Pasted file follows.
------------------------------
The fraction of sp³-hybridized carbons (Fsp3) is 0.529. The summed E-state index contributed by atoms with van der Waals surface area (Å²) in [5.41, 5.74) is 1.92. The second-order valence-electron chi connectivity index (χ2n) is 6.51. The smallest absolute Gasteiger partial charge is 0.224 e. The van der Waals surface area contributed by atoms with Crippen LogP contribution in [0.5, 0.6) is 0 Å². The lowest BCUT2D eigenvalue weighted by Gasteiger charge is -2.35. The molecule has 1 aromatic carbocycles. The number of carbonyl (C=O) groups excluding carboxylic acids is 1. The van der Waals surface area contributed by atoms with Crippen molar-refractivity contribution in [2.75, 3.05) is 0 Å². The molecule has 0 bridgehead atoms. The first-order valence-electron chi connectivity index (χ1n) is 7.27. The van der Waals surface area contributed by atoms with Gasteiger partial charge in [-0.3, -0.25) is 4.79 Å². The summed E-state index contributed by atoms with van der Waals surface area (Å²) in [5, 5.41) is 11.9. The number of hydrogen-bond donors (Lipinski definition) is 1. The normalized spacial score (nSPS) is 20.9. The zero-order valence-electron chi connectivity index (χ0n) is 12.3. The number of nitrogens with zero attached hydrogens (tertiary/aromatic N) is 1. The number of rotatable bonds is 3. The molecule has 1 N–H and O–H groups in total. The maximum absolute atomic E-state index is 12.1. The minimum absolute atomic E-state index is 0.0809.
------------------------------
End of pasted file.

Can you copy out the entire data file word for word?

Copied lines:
The fraction of sp³-hybridized carbons (Fsp3) is 0.529. The summed E-state index contributed by atoms with van der Waals surface area (Å²) in [5.41, 5.74) is 1.92. The second-order valence-electron chi connectivity index (χ2n) is 6.51. The smallest absolute Gasteiger partial charge is 0.224 e. The van der Waals surface area contributed by atoms with Crippen LogP contribution in [0.5, 0.6) is 0 Å². The lowest BCUT2D eigenvalue weighted by Gasteiger charge is -2.35. The molecule has 1 aromatic carbocycles. The number of carbonyl (C=O) groups excluding carboxylic acids is 1. The van der Waals surface area contributed by atoms with Crippen molar-refractivity contribution in [2.75, 3.05) is 0 Å². The molecule has 0 bridgehead atoms. The first-order valence-electron chi connectivity index (χ1n) is 7.27. The van der Waals surface area contributed by atoms with Gasteiger partial charge in [-0.3, -0.25) is 4.79 Å². The summed E-state index contributed by atoms with van der Waals surface area (Å²) in [5, 5.41) is 11.9. The number of hydrogen-bond donors (Lipinski definition) is 1. The normalized spacial score (nSPS) is 20.9. The zero-order valence-electron chi connectivity index (χ0n) is 12.3. The number of nitrogens with zero attached hydrogens (tertiary/aromatic N) is 1. The number of rotatable bonds is 3. The molecule has 1 N–H and O–H groups in total. The maximum absolute atomic E-state index is 12.1. The minimum absolute atomic E-state index is 0.0809.